Anna Akhmatova

It had to be during the middle school years. I was sitting in a state proctored test-you know, the kind where you get a stapled booklet, a bubble sheet, a number 2 pencil, a flimsy plastic ruler (like I need that for a language arts test), and a few sheets of scratch paper. I don’t remember much about the tests besides they let you get out of class a whole day to take them and you had to pass them at the end of the year. They were never very eventful-the passages easy, the main idea, tone, responding to prompts-not eventful. Until I got a passage by Anna Akhmatova.

    You thought I was that type:
    That you could forget me,
    And that I’d plead and weep
    And throw myself under the hooves of a bay mare,

    Or that I’d ask the sorcerers
    For some magic potion made from roots and send you a terrible gift:
    My precious perfumed handkerchief.

    Damn you! I will not grant your cursed soul
    Vicarious tears or a single glance.

    And I swear to you by the garden of the angels,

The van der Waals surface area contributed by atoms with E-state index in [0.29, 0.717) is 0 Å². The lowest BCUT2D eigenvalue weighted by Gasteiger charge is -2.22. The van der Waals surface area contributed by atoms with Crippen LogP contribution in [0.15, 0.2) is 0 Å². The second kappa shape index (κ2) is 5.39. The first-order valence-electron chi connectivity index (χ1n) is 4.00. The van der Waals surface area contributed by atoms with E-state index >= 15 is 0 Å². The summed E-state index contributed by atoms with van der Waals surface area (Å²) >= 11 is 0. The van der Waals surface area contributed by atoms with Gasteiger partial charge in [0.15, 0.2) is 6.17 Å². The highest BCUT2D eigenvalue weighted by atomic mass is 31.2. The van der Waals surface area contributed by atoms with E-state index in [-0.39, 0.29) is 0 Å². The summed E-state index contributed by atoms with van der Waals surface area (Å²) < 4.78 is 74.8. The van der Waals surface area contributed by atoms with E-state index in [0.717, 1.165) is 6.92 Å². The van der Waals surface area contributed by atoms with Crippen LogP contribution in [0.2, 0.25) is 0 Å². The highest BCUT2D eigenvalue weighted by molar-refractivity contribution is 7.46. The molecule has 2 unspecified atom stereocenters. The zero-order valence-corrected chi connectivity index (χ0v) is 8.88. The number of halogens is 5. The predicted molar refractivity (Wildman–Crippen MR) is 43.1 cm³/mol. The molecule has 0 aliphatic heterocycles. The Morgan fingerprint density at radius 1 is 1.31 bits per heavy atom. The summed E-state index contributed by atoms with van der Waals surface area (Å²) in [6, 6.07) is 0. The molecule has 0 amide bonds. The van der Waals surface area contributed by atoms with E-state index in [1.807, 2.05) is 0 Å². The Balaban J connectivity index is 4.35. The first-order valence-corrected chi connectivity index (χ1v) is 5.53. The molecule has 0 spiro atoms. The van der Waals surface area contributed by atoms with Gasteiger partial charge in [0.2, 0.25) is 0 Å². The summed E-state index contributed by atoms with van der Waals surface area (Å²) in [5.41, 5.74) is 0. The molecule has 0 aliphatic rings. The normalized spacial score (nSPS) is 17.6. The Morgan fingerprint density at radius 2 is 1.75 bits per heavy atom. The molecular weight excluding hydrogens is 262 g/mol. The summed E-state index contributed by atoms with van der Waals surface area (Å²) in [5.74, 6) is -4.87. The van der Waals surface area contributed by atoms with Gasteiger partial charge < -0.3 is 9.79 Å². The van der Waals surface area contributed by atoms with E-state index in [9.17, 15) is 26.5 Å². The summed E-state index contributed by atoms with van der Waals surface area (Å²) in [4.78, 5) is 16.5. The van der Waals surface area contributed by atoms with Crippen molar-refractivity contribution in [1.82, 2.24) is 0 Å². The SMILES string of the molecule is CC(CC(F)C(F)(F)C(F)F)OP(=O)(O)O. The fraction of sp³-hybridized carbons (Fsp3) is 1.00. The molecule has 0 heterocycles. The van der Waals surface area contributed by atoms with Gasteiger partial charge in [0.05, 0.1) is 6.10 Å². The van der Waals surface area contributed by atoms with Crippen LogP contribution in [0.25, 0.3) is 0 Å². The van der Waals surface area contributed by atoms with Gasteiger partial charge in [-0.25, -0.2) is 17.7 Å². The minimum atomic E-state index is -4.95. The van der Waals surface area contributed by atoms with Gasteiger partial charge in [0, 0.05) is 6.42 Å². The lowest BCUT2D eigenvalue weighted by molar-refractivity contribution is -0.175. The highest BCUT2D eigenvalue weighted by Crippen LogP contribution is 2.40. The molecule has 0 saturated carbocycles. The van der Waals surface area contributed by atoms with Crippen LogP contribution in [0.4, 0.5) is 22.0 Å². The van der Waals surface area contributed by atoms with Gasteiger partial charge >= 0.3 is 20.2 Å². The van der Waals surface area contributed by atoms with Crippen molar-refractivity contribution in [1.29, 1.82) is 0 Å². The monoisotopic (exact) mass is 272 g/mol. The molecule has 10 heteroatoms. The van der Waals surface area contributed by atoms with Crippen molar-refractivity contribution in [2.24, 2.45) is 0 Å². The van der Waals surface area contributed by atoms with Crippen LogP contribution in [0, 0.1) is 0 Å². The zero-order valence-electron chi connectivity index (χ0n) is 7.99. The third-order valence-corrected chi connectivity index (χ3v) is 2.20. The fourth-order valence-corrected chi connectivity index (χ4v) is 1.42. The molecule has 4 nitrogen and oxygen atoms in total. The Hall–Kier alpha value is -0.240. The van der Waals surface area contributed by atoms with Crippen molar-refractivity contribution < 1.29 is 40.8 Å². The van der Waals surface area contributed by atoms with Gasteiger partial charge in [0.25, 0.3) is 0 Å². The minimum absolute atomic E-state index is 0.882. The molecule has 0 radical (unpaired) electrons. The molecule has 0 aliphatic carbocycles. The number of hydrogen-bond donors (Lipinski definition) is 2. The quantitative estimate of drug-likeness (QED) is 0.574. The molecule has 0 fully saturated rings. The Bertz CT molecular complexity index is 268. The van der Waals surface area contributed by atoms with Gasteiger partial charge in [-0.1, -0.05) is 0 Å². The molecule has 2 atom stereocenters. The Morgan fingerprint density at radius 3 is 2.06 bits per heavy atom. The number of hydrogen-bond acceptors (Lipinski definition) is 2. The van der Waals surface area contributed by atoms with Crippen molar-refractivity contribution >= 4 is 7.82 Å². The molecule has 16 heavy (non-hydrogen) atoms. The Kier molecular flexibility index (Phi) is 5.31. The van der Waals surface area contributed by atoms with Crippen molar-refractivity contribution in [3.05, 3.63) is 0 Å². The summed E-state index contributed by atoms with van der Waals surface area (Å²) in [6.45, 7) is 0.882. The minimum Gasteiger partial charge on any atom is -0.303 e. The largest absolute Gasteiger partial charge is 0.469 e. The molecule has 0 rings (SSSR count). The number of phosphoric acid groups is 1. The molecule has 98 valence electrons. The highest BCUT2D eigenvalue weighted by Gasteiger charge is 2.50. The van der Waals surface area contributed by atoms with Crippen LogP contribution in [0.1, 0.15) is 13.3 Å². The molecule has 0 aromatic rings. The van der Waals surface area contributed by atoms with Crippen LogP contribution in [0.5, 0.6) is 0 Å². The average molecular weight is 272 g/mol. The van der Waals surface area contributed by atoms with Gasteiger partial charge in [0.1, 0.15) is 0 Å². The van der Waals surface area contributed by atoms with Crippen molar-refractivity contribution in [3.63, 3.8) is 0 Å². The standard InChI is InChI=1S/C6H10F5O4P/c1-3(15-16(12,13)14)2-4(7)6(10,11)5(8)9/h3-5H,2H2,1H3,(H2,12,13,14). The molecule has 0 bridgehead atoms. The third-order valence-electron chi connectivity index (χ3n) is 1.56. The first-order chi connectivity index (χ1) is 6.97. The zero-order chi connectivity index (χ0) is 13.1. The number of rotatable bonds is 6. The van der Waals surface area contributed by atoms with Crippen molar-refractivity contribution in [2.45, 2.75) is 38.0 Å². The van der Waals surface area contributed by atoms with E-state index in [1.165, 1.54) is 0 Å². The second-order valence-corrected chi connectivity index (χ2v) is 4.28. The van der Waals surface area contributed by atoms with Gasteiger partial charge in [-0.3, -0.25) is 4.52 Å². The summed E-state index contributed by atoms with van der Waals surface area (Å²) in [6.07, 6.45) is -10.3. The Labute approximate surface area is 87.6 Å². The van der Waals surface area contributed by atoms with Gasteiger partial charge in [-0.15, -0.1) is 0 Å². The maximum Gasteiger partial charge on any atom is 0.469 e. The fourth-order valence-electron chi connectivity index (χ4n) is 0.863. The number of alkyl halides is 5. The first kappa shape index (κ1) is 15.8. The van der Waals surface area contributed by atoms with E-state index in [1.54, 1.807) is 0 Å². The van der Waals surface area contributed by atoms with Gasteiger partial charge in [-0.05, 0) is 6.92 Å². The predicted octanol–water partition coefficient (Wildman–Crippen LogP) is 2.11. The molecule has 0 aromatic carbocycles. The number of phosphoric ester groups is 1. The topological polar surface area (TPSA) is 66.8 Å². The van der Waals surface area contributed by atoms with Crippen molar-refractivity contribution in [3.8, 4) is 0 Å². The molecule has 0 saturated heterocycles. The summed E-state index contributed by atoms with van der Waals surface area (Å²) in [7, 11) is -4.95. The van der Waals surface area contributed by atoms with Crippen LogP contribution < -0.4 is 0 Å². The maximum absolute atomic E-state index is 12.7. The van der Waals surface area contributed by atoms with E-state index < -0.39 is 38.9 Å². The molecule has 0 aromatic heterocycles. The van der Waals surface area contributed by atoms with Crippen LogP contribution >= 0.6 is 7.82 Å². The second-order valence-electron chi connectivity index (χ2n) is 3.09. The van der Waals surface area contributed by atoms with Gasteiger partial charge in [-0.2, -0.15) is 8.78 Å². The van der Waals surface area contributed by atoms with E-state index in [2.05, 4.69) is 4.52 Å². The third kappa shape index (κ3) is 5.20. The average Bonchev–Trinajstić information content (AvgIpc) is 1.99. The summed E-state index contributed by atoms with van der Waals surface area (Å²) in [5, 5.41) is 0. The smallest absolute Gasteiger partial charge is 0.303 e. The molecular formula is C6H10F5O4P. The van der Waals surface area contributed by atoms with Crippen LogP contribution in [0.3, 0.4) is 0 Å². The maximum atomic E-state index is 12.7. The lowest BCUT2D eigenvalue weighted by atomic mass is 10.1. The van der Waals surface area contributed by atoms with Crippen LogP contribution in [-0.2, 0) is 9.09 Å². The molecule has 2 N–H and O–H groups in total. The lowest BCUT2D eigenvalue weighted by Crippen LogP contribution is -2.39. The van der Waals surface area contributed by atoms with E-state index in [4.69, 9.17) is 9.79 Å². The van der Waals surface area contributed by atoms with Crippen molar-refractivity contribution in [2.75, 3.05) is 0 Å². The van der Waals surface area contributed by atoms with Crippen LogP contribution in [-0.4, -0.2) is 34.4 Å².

I swear by the miracle-working icon,
    And by the fire and smoke of our nights:
    I will never come back to you.

There must have been something brewing in the young me. I was smitten. I quickly scratched the poem onto my blank paper and folded it up small so that I could savor it when I got home. I kept that scrap of paper for years. I’d read it, it made me feel stormy…I loved it and still do.

I had not thought about Anna Akhmatova for years until I came across a book of her poetry in a used bookshop. The name was familiar but I didn’t know why. I thought hard but couldn’t place her so I put the book back on the shelf. The next day I remembered and went back to the shop to search for my stormy poem. It wasn’t even in there but I took the book home.


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